LITTLE CORN ISLAND
Little Corn island is approximately 70km off the coast of mainland Nicaragua, and at just 3 square km is around half the size of its neighbour, Big Corn Island, 7km away.
Also known as Islita, Little Corn is home to a population of around 700 speaking mainly Creole English as well as an increasing number of Spanish speakers who have come over from the mainland.
The main industry on the island in lobster fishing although tourism is playing an increasing role in the economy.
WHAT TO BRING
There is no ATM or any banking facilities on the island so most of your purchases will need to be in cash. Try to avoid large bills however as getting change is always a problem. Payments can usually be made in either US$ or cordoba. Credit cards and travellers cheques are only accepted in a few places on the island, including Dolphin Dive and Los Delfines hotel (credit card payments are usually subject to a charge of around 5%).
There is only one paved path on the island so for exploring the island you will walk along unlit tracks through the woods so a flashlight is a must. Light clothes will suffice as will flip flops or sandals. Note though that there are some mosquitos on the island so longer clothes and repellent are a sensible precaution.
Little Corn Childrens Reading Room - The local school here has recently set up a reading room for the children on the island of all school ages. If you have any unwanted childrens reading or colouring books please feel free to bring them and we can donate them to the school.
EATING & DRINKING
There are lots of restaurants on the island, ranging from small shacks by the path to more established restaurants. Nearly all restaurants sell excellent fresh fish and lobster. There are also some small stores on the island but supplies are limited and the supply boat only visits once a week so please bring any special needs items with you.
Tap water is drinkable on Little Corn as it comes from natural wells on the island. We therefore would encourage you to re-fill water bottles whenever possible as plastic waste can be a real problem.
Little Corn now has a police presence so security is much improved from some of the stories going round a few years ago. We are still though in a poor country so usual travel precautions should be taken.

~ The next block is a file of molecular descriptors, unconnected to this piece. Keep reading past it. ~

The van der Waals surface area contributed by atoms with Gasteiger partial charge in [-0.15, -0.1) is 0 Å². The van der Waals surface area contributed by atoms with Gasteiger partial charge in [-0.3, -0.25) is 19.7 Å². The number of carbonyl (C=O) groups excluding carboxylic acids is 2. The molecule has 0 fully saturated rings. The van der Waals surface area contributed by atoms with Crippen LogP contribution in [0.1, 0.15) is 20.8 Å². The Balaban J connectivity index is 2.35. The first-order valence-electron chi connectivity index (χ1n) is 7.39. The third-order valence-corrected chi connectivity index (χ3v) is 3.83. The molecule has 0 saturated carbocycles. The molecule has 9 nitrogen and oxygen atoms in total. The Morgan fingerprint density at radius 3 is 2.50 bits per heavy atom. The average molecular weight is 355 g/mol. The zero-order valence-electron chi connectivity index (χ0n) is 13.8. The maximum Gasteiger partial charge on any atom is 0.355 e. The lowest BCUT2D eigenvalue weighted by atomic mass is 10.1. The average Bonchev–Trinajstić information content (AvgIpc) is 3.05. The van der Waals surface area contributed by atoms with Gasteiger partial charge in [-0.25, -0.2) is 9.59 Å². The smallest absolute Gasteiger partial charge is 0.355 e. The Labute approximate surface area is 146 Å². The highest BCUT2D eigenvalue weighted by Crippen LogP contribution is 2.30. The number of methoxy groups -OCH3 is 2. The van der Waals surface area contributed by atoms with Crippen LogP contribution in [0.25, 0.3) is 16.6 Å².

MEDICAL CARE & DIVING ISSUES
Little Corn has a small medical clinic which is generally open mornings only, not at weekends, but they are able to see emergency cases outside these hours. Facilities are limited to a couple of beds, and depending on the staffing which varies from time to time, a doctor and/or a nurse. The hospital on Big Corn, whilst larger also has limited facilities.
The nearest hospital with x-ray and other major facilities is in Bluefields. The nearest recompression chamber is in Puerto Cabezas. In case of diving or other medical emergency then evacuation to these locations can be time consuming and/or costly. We therefore recommend that you have a suitable insurance policy to cover you in the even that this was to happen. Divers Alert Network (DAN) provide insurance specifically aimed at divers and dive medical treatment, as well as having a 24 hour hotline for al diving medical emergence issues.
Please note that spearfishing is illegal for tourists on the island. Penalties for being caught are 500 cordoba for first offence, second offence is 5000 cordoba and confiscation of equipment.
This law may not be widely enforced, and some locals will still offer to take you out spearfishing if it means them making some money from the trip. But we have a small reef ecosystem here and we can already see the number of apex predators (groupers, snappers etc.) reducing on the reef. Please respect the local environment and leave your spears at home.
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